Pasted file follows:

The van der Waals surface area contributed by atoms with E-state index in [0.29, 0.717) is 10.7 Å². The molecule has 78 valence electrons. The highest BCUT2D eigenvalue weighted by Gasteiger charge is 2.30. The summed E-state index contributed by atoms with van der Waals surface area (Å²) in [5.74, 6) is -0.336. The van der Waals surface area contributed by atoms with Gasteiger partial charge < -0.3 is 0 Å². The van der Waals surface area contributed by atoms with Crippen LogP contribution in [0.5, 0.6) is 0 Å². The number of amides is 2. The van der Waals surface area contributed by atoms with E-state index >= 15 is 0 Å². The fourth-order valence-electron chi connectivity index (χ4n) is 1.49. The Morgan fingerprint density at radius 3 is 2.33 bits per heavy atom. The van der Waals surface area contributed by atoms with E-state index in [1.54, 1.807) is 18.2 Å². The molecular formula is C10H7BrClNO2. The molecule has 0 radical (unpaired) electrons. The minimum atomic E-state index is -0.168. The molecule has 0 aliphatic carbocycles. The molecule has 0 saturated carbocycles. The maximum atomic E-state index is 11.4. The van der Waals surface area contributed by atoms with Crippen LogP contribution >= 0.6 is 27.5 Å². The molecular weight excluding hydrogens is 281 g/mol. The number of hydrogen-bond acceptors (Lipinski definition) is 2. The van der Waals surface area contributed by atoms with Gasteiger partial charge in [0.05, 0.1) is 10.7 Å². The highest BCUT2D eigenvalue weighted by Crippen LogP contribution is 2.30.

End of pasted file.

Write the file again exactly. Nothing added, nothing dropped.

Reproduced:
The van der Waals surface area contributed by atoms with E-state index in [0.29, 0.717) is 10.7 Å². The molecule has 78 valence electrons. The highest BCUT2D eigenvalue weighted by Gasteiger charge is 2.30. The summed E-state index contributed by atoms with van der Waals surface area (Å²) in [5.74, 6) is -0.336. The van der Waals surface area contributed by atoms with Gasteiger partial charge < -0.3 is 0 Å². The van der Waals surface area contributed by atoms with Crippen LogP contribution in [0.5, 0.6) is 0 Å². The number of amides is 2. The van der Waals surface area contributed by atoms with E-state index >= 15 is 0 Å². The fourth-order valence-electron chi connectivity index (χ4n) is 1.49. The Morgan fingerprint density at radius 3 is 2.33 bits per heavy atom. The van der Waals surface area contributed by atoms with E-state index in [1.54, 1.807) is 18.2 Å². The molecular formula is C10H7BrClNO2. The molecule has 0 radical (unpaired) electrons. The minimum atomic E-state index is -0.168. The molecule has 0 aliphatic carbocycles. The molecule has 0 saturated carbocycles. The maximum atomic E-state index is 11.4. The van der Waals surface area contributed by atoms with Crippen LogP contribution >= 0.6 is 27.5 Å². The molecular weight excluding hydrogens is 281 g/mol. The number of hydrogen-bond acceptors (Lipinski definition) is 2. The van der Waals surface area contributed by atoms with Gasteiger partial charge in [0.05, 0.1) is 10.7 Å². The highest BCUT2D eigenvalue weighted by Crippen LogP contribution is 2.30.